Germany Nobility

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The nobility is a class of people who had special political and social status. Members of this class had titles such as Baron [Freiherr], Duke [Herzog], Count [Graf], Margrave [Markgraf], and Knight (Sir) [Ritter]. The nobility is divided into two sections: Hochadel and Niederadel (high and low nobility). Noble status was usually inherited. It originated with people who had power, influence, and land in ancient times or who received a grant of nobility from a king.

Most family traditions about a noble ancestor prove to be untrue. Members of the noble class seldom left their country or disowned their children. Illegitimate children of nobility, though not entitled to noble status, were often recorded (although the father may not have been named) and can be found in the records.

The noble class formed only a small percentage of Germany's population, and Germany limited the growth of the noble class. Laws specified which children of the nobility inherited their parents' status.

Although some original records such as grants of nobility still exist, you can often research your noble ancestors by using compiled sources. German nobility was frequently associated with the military (officers) and a mobile lifestyle. When the family moved frequently, compiled sources become especially helpful. The compiled sources for German nobility include both published and manuscript genealogies. If your ancestor was of the noble class, the following books may help you in your research:

Hefner, Otto Titian von. Stammbuch des blühenden und abgestorbenen Adels in Deutschland (Lineages of flourishing and extinct nobles in Germany). Four Volumes in Two. Regensburg, Germany: Georg Joseph Mainz, 1860-1866. (FHL book 943D22h; film 491,136 online. This is a quick reference list of German noble families.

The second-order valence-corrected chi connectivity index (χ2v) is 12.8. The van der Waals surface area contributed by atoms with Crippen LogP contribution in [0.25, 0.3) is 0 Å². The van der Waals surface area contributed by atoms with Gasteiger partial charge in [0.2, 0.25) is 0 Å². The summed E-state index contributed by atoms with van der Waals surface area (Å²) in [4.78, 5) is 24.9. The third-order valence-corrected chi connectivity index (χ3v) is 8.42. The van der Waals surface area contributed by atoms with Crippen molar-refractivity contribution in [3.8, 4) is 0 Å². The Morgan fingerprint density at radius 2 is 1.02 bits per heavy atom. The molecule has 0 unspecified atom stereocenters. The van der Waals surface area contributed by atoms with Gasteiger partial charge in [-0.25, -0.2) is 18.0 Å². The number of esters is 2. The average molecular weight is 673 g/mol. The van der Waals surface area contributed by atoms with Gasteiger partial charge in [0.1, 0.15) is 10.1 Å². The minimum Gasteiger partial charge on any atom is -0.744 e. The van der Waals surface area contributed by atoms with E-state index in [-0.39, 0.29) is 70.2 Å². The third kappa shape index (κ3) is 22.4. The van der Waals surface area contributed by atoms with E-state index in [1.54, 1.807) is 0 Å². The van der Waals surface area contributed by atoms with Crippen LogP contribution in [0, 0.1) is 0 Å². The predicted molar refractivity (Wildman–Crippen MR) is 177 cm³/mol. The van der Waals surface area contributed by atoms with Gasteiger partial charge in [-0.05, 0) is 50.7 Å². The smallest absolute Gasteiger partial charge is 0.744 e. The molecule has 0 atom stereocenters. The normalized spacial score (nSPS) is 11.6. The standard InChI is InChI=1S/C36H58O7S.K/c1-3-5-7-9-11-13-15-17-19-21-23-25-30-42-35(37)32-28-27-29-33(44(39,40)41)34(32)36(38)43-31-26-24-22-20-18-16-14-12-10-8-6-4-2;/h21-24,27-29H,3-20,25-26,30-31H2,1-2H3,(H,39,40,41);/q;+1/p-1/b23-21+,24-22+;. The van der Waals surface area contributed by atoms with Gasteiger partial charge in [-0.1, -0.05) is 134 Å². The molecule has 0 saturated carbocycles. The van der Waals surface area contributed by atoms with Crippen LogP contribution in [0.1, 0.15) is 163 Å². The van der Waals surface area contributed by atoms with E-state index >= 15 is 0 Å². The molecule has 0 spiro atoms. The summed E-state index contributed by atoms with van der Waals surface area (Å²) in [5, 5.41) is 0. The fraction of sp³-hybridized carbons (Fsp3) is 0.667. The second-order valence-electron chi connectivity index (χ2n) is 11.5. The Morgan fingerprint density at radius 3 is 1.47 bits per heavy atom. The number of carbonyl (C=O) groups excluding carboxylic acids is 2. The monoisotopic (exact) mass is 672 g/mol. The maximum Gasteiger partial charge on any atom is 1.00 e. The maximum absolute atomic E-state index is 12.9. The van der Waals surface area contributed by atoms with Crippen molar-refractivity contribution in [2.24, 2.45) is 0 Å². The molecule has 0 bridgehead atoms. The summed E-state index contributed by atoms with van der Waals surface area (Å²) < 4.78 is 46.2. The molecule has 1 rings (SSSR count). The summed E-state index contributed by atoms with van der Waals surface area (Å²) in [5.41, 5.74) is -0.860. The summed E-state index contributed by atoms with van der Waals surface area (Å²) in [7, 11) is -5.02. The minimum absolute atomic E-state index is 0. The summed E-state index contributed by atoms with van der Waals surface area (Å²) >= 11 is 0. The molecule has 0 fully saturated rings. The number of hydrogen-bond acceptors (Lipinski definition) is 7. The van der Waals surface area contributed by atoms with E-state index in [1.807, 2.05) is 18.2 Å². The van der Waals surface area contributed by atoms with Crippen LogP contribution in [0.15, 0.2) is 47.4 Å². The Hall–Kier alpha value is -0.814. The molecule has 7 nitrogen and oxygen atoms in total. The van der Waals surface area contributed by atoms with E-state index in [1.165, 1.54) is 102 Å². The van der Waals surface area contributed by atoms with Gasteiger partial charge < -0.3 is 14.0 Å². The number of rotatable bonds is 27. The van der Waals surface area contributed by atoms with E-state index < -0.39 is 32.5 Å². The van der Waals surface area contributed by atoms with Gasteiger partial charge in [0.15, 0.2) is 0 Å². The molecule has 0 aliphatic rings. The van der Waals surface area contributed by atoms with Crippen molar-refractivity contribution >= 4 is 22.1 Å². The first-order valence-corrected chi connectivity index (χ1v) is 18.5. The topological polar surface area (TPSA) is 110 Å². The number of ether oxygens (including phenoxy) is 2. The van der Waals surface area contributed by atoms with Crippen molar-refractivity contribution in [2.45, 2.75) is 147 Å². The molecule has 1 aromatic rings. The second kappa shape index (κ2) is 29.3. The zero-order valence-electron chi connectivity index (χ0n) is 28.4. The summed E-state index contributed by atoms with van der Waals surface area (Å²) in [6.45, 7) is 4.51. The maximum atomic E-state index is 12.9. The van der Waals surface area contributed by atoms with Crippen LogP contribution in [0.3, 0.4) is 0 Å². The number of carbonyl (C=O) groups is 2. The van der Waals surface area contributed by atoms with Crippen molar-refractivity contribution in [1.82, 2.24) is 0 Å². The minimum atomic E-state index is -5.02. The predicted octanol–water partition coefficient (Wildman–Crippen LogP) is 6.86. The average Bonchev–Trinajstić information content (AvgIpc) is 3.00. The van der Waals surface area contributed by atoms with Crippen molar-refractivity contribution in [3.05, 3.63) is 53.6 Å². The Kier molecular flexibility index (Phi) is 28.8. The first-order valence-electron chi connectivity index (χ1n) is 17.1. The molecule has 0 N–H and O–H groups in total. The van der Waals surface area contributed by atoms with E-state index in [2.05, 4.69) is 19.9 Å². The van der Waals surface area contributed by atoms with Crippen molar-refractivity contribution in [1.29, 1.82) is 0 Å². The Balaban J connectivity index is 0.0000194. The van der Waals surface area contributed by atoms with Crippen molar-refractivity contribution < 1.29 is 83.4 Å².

Fritsch, Thomas, Freiherr von. Die Gothaischen Taschenbücher, Hofkalender, und Almanach (The Gotha pocketbooks, calendar and almanac). Limburg/Lahn, Germany: C. A. Starke, 1968. FHL International 943 B4da v. 2. A comprehensive index of four published serials on German nobility is found on pages 187 to 349. Pages 350 to 415 index six other published serials on German nobility.

A collection of articles, manuscripts, pamphlets, pedigrees and notes about individuals sorted alphabetically by surname can be found in Führende Persönlichkeiten (Leading personalities). FHL Collection. See the “Genealogy” section. 

A periodical regarding German Nobility which is available at the Family History Library is Deutsches Adelsblatt. Subject class number 943 D65da.

For additional resources, do a Place Search for Germany and view the selections under Germany - Nobility, as well as Germany - Genealogy, Germany - Biography, and Germany - Heraldry. Conducting a Surname Search can also be helpful.

GERMANY - NOBLE FAMILIES[edit | edit source]

Following are some of the noble families in Germany:

Hanau-Lichtenberg (Grafschaft)

Hesse-Darmstadt (Landgrafschaft)

Leiningen-Westerburg (Grafschaft)

Palatinate-Zweibrücken (Pfalz-Zweibrücken) (Herzogtum)

Westerburg (Herrschaft)

Zweibrücken-Bitsch (Grafschaft)


Related Websites[edit | edit source]

Heraldry[edit | edit source]

Heraldry is the design, use, regulation, and recording of coats-of-arms. Originally, coats-of-arms were granted to individuals, not families. However, sometimes the right to bear a coat-of-arms was inherited by the descendants of the person to whom it was granted.